UPDATE: It appears Gary Bettman has reduced Vermette’s suspension to 5 games from the original 10 games, reports Doug Maclean of Sportsnet. There has been no official ruling from the NHL as of yet.
The referees from last night’s game have filed centerman Antoine Vermette’s slash of a linesman under Category II under the NHL’s rules for punishment for contact with an official.
Rule 40 of the NHL rulebook covering physical abuse of officials describes three different categories for the offending player, with the one being applied to Vermette being Category II which states that, “any player or goalkeeper who deliberately applies physical force to an official in any manner (excluding actions as set out in Category I), which physical force is applied without intent to injure, shall be automatically suspended for not less than ten (10) games.”
If you’re wondering, Category I is what the Dennis Wideman incident last season was classified as and Category III is specifically in the context of a fight.
For those who were watching the Ducks broadcast last night, the initial replays that were shown made Vermette’s offense look like a mere stick tap to the back of the leg. Hence the broadcasters and many fans claims of the game misconduct being “overblown”.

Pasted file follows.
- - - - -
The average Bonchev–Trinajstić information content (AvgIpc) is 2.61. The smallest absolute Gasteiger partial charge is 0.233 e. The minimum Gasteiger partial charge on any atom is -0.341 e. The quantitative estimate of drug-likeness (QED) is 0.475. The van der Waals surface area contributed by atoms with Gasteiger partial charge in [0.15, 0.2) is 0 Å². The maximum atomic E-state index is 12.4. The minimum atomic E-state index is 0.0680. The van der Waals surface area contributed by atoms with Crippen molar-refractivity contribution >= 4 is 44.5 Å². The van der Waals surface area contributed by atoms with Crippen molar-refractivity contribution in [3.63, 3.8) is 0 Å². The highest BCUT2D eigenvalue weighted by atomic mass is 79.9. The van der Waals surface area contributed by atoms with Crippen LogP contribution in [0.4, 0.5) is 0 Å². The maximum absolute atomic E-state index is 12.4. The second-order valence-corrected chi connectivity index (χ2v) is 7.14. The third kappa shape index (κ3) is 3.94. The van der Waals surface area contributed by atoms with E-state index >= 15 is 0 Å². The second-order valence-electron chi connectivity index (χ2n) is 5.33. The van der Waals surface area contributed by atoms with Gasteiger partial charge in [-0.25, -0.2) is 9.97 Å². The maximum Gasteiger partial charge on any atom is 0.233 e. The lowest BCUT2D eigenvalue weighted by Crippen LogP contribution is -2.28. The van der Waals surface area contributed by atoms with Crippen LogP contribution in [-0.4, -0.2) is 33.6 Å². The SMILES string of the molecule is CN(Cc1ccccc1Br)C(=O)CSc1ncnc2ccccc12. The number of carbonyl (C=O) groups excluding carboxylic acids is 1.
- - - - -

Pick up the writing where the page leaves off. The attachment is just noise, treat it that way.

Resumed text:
However, another overhead angle that was not shown in the initial broadcast painted a more accurate picture which shows just how bad the slash was.
Obviously Vermette was frustrated at the amount of calls going the Wild’s way. He also was pretty clearly upset that the official dropped the puck before he was ready. But that absolutely does not excuse making contact with the official in any shape or form.
The NHL and the referee union clearly want to ensure that the whole Wideman fiasco last year is not repeated by taking a hard-line stance on any perceived abuse of an official. You can’t blame them for that.
It’s important to note that cases involving abuse of officials is handled by the Department of Hockey Operations and not the Department of Player Safety.
Vermette has the option to appeal the ruling. If he does, NHL Commissioner Gary Bettman will hear the appeal and would either confirm the category or adjust it to either Category I or III. Regardless, Vermette is facing automatic suspension no matter what.